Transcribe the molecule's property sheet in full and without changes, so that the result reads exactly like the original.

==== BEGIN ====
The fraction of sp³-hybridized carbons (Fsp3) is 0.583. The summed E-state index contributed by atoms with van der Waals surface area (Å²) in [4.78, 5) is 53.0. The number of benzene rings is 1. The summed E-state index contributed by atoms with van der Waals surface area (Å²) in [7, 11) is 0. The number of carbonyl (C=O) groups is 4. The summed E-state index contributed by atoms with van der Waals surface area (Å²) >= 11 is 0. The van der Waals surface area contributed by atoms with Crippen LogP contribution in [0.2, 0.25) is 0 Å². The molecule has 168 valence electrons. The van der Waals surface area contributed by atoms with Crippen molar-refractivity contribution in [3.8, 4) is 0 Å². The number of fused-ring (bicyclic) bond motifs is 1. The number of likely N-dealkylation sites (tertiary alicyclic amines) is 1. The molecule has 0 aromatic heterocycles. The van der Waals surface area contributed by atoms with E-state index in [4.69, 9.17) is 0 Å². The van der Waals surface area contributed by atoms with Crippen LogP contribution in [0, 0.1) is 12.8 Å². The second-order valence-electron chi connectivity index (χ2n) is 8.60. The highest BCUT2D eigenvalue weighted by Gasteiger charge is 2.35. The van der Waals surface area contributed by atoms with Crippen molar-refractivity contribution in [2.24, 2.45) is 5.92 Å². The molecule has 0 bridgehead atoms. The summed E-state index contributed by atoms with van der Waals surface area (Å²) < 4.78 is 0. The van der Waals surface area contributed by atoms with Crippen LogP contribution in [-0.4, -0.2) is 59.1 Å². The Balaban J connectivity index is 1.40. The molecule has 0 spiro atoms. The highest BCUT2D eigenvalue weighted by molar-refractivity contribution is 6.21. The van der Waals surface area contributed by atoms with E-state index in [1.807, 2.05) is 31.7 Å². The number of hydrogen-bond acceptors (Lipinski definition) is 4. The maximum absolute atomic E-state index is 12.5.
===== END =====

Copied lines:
The fraction of sp³-hybridized carbons (Fsp3) is 0.583. The summed E-state index contributed by atoms with van der Waals surface area (Å²) in [4.78, 5) is 53.0. The number of benzene rings is 1. The summed E-state index contributed by atoms with van der Waals surface area (Å²) in [7, 11) is 0. The number of carbonyl (C=O) groups is 4. The summed E-state index contributed by atoms with van der Waals surface area (Å²) >= 11 is 0. The van der Waals surface area contributed by atoms with Crippen LogP contribution in [0.2, 0.25) is 0 Å². The molecule has 168 valence electrons. The van der Waals surface area contributed by atoms with Crippen molar-refractivity contribution in [3.8, 4) is 0 Å². The number of fused-ring (bicyclic) bond motifs is 1. The number of likely N-dealkylation sites (tertiary alicyclic amines) is 1. The molecule has 0 aromatic heterocycles. The van der Waals surface area contributed by atoms with E-state index in [4.69, 9.17) is 0 Å². The van der Waals surface area contributed by atoms with Crippen LogP contribution in [0, 0.1) is 12.8 Å². The second-order valence-electron chi connectivity index (χ2n) is 8.60. The highest BCUT2D eigenvalue weighted by Gasteiger charge is 2.35. The van der Waals surface area contributed by atoms with Crippen molar-refractivity contribution in [2.24, 2.45) is 5.92 Å². The molecule has 0 bridgehead atoms. The summed E-state index contributed by atoms with van der Waals surface area (Å²) < 4.78 is 0. The van der Waals surface area contributed by atoms with Crippen LogP contribution in [-0.4, -0.2) is 59.1 Å². The Balaban J connectivity index is 1.40. The molecule has 0 spiro atoms. The highest BCUT2D eigenvalue weighted by molar-refractivity contribution is 6.21. The van der Waals surface area contributed by atoms with E-state index in [1.807, 2.05) is 31.7 Å². The number of hydrogen-bond acceptors (Lipinski definition) is 4. The maximum absolute atomic E-state index is 12.5.